Summer can bring heat waves with unusually high temperatures that can last for days and sometimes weeks.
Whether you are training for a marathon or just walking in your daily regimen, heat illness can affect anyone who over exerts themselves – outside in the sun.
Heat illness is the body’s inability to cool itself. Maintaining a constant temperature of about 98.6 degrees, there are internal and external factors that when combined can produce a potentially lethal reaction.
We create our own internal body heat through the process of metabolism [the process by which our bodies convert nutrients to energy] Basal metabolism is the base amount of nutrient conversion the body needs to sustain life.
Another form of heat production occurs from muscular activity [exercise]. The blood rushing into the muscles during exercise raises the body’s core temperature and causes heat to be produced in the extremities.
The natural reaction to the rise in our body’s temperature is to sweat.
Perspiration is the body’s natural way of cooling itself. At a certain point the body loses its ability to naturally cool itself and begins to suffer from heat-related illnesses.
There are few simple ways to help prevent heat- related illnesses;
Wear the appropriate clothing for the activity in which you are participating.
- Dress in layers if you’ll be outside in temperatures that fluctuate throughout the day so you can remove clothing as you get warmer.
- Wear loose-fitting and lightweight clothing so air can easily circulate through and around your body.
- Avoid dark clothing, which heats up faster in direct sunlight.
Drink lots of cool fluids to keep your body hydrated. The more hydrated your body, the better it can regulate body heat. Water and sports drinks that replenish electrolytes are both good hydration choices. Never drink alcoholic beverages when you feel hot. Alcohol will only dehydrate your body more.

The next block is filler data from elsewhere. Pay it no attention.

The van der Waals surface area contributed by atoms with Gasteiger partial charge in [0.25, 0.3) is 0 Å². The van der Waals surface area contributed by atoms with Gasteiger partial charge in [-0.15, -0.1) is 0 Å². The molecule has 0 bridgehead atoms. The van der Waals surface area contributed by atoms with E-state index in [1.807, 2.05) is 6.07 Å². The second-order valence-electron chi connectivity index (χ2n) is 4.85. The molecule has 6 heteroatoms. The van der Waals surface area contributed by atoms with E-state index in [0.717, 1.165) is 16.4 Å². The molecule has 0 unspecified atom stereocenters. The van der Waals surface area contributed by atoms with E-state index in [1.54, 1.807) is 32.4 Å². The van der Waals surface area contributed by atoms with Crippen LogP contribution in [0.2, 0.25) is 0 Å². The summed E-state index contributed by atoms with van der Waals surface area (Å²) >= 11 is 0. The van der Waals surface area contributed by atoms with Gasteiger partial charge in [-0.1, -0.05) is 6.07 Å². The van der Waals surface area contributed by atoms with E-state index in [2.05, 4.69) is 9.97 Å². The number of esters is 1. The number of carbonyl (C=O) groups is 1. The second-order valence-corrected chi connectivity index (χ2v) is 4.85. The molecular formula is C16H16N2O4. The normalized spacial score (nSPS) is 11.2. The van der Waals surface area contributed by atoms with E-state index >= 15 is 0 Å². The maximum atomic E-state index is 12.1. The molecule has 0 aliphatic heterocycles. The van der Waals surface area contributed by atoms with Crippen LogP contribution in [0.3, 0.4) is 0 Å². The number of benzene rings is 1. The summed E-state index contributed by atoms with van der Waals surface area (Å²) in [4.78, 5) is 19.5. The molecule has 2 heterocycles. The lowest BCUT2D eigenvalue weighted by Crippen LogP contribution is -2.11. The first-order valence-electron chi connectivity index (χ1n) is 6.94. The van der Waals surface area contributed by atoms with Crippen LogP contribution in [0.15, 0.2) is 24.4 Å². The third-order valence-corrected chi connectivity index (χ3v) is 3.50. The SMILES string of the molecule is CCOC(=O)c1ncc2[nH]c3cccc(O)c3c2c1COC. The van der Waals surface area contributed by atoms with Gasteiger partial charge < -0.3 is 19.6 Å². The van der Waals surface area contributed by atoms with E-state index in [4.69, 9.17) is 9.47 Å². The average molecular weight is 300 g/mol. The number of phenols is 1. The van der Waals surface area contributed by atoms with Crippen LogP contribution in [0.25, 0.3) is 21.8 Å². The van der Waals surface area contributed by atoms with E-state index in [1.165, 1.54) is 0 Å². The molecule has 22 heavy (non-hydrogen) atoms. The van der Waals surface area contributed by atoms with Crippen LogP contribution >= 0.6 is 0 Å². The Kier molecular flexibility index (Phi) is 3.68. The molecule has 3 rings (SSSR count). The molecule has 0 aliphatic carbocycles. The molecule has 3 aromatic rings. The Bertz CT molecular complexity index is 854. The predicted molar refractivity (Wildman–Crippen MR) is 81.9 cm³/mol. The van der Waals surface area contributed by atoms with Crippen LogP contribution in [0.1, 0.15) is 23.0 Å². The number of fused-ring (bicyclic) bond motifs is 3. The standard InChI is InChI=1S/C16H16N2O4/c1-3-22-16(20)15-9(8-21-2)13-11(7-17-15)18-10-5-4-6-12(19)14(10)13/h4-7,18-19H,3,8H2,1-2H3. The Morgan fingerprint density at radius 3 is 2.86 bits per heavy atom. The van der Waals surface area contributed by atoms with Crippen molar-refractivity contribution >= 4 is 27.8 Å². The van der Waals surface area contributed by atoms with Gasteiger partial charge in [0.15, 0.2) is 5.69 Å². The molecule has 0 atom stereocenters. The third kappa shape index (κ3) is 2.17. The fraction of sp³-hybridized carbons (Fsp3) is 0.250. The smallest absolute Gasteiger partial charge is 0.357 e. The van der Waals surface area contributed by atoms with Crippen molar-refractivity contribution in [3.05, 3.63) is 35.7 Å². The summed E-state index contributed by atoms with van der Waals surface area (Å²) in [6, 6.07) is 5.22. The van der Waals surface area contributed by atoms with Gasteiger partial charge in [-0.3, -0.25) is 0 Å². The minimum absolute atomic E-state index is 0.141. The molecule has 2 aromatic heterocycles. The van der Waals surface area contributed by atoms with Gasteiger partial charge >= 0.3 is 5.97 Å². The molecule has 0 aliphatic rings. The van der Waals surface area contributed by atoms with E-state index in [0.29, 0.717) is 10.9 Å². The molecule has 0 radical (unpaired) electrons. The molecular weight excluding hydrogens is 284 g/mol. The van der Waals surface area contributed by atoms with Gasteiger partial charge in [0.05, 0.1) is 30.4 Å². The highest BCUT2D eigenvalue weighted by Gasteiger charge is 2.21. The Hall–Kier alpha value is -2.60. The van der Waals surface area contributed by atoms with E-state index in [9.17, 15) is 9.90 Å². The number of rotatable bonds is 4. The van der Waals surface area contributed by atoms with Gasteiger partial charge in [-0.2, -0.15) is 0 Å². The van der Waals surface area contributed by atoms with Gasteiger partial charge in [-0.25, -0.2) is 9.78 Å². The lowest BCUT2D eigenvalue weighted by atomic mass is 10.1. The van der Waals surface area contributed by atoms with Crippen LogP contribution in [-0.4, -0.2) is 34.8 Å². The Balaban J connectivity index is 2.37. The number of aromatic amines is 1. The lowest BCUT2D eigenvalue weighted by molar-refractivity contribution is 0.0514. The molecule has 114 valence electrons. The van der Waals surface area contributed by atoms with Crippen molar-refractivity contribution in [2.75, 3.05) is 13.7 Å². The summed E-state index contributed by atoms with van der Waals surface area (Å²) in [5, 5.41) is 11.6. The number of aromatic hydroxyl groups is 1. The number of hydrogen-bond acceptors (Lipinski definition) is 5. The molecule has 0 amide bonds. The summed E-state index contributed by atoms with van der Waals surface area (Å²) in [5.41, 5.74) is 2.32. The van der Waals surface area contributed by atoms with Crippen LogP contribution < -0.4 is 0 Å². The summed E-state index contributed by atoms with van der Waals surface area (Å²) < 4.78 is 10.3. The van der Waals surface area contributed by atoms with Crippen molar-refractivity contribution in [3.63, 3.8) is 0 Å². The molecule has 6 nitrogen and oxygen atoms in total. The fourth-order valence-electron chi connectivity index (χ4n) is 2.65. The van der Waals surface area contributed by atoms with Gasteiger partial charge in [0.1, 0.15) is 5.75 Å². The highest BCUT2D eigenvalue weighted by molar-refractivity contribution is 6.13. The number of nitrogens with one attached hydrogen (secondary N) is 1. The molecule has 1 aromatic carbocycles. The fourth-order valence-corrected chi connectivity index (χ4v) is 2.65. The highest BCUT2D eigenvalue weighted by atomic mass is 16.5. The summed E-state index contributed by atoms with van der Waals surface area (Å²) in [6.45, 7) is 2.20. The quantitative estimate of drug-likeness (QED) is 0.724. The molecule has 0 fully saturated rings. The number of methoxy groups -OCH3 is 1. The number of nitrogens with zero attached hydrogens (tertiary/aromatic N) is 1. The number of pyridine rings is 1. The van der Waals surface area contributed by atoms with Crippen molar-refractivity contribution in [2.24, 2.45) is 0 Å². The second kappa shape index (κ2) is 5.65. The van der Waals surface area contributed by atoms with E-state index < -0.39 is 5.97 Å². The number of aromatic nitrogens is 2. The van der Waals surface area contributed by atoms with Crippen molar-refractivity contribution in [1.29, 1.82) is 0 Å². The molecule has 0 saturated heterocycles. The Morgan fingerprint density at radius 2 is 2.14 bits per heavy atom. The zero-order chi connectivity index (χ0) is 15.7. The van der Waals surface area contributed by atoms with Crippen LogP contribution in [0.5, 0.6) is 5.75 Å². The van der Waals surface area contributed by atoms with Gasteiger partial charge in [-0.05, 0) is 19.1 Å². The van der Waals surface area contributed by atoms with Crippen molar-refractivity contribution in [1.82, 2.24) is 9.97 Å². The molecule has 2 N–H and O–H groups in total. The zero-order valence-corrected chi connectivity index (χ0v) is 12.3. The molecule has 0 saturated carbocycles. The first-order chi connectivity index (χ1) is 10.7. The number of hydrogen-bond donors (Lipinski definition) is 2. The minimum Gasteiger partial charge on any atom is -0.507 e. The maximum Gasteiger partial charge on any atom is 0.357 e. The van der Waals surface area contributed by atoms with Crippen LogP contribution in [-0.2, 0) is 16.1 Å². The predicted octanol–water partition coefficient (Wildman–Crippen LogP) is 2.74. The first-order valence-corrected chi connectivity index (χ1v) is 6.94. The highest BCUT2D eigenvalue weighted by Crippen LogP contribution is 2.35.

Get to a cool area if you feel hot. The best place to be on an extremely hot day is in a building with air conditioning. If you must be outside, find a shady area to sit and cool off.
Check with your doctor if you are taking any medications that may be affected by heat. Follow all doctor or pharmacist recommendations for your medications.
- Prescription medications that affect the body’s ability to cool itself off include some high blood pressure medications, and even some allergy medications.
Wear sunscreen any time you are outdoors to protect your skin and also prevent heat-related illness. Sunburn heats up your body, causing it to loose more fluids and preventing it from cooling down.
Acclimate yourself to the hot temperatures. This is especially important if you are traveling to an area that is much hotter than you are used to. Spend short amounts of time outdoors to get used to the temperature without doing any strenuous activity. Slowly increase the time until your body feels adjusted.
Schedule outdoor activities during cooler daytime hours. Mornings and evenings are generally cooler because the sun is not directly overhead. If you find yourself having to be outdoors midday, minimize some of the direct heat, by wearing a baseball cap or wide brimmed hat.
While extreme heat can be dangerous for everyone, the effects are more severe for adults over 65, infants, children and people who suffer from certain medical conditions.
Heat-related illnesses like dehydration and heat exhaustion kill hundreds of Americans each year. If you must be outdoors in hot temperatures, prevent heat-related illness by keeping your body cooled off and monitoring your hydration.
Learn more about Heat- Related Illnesses.
Have a wonderful and very safe summer!